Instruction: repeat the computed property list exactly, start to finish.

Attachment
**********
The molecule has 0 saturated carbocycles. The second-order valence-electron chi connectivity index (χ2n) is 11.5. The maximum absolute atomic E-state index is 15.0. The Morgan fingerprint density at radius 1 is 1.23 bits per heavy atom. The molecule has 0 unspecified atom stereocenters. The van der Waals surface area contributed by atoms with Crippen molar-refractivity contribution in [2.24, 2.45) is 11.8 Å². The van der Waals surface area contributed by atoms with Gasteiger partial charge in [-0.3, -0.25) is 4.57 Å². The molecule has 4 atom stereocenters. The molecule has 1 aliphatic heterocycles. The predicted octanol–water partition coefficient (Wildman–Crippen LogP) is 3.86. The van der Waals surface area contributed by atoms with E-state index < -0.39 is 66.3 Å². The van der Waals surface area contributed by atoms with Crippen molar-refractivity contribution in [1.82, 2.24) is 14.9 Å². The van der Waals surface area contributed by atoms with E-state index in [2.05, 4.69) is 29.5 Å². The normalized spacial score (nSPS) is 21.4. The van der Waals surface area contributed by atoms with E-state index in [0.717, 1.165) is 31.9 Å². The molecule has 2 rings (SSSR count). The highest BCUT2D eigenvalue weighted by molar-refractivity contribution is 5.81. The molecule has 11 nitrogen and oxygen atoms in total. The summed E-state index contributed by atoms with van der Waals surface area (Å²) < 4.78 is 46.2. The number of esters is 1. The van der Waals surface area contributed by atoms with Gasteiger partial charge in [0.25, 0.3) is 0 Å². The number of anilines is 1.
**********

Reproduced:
The molecule has 0 saturated carbocycles. The second-order valence-electron chi connectivity index (χ2n) is 11.5. The maximum absolute atomic E-state index is 15.0. The Morgan fingerprint density at radius 1 is 1.23 bits per heavy atom. The molecule has 0 unspecified atom stereocenters. The van der Waals surface area contributed by atoms with Crippen molar-refractivity contribution in [2.24, 2.45) is 11.8 Å². The van der Waals surface area contributed by atoms with Gasteiger partial charge in [-0.3, -0.25) is 4.57 Å². The molecule has 4 atom stereocenters. The molecule has 1 aliphatic heterocycles. The predicted octanol–water partition coefficient (Wildman–Crippen LogP) is 3.86. The van der Waals surface area contributed by atoms with E-state index < -0.39 is 66.3 Å². The van der Waals surface area contributed by atoms with Crippen molar-refractivity contribution in [1.82, 2.24) is 14.9 Å². The van der Waals surface area contributed by atoms with E-state index in [2.05, 4.69) is 29.5 Å². The normalized spacial score (nSPS) is 21.4. The van der Waals surface area contributed by atoms with E-state index in [0.717, 1.165) is 31.9 Å². The molecule has 2 rings (SSSR count). The highest BCUT2D eigenvalue weighted by molar-refractivity contribution is 5.81. The molecule has 11 nitrogen and oxygen atoms in total. The summed E-state index contributed by atoms with van der Waals surface area (Å²) < 4.78 is 46.2. The number of esters is 1. The van der Waals surface area contributed by atoms with Gasteiger partial charge in [0.25, 0.3) is 0 Å². The number of anilines is 1.